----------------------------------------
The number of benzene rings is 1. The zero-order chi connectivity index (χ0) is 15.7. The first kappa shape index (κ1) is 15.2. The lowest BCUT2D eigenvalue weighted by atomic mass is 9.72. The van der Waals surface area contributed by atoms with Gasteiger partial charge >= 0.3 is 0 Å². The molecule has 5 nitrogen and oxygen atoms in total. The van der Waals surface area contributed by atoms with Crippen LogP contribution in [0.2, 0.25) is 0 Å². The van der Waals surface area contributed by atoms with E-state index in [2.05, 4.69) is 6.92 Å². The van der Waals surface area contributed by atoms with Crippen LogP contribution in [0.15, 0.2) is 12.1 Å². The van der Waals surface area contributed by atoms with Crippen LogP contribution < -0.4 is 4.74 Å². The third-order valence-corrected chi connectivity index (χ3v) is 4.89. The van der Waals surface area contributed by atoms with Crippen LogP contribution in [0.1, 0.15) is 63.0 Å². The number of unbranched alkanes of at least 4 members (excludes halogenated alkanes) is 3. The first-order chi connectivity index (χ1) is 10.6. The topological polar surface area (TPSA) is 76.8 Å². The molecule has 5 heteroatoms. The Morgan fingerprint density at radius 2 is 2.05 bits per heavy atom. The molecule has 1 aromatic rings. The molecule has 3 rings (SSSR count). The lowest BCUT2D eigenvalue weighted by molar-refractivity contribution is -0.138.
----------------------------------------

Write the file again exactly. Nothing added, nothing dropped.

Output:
The number of benzene rings is 1. The zero-order chi connectivity index (χ0) is 15.7. The first kappa shape index (κ1) is 15.2. The lowest BCUT2D eigenvalue weighted by atomic mass is 9.72. The van der Waals surface area contributed by atoms with Gasteiger partial charge >= 0.3 is 0 Å². The molecule has 5 nitrogen and oxygen atoms in total. The van der Waals surface area contributed by atoms with Crippen LogP contribution in [0.2, 0.25) is 0 Å². The van der Waals surface area contributed by atoms with E-state index in [2.05, 4.69) is 6.92 Å². The van der Waals surface area contributed by atoms with Crippen LogP contribution in [0.15, 0.2) is 12.1 Å². The van der Waals surface area contributed by atoms with Crippen LogP contribution < -0.4 is 4.74 Å². The third-order valence-corrected chi connectivity index (χ3v) is 4.89. The van der Waals surface area contributed by atoms with Crippen LogP contribution in [0.1, 0.15) is 63.0 Å². The number of unbranched alkanes of at least 4 members (excludes halogenated alkanes) is 3. The first-order chi connectivity index (χ1) is 10.6. The topological polar surface area (TPSA) is 76.8 Å². The molecule has 5 heteroatoms. The Morgan fingerprint density at radius 2 is 2.05 bits per heavy atom. The molecule has 1 aromatic rings. The molecule has 3 rings (SSSR count). The lowest BCUT2D eigenvalue weighted by molar-refractivity contribution is -0.138.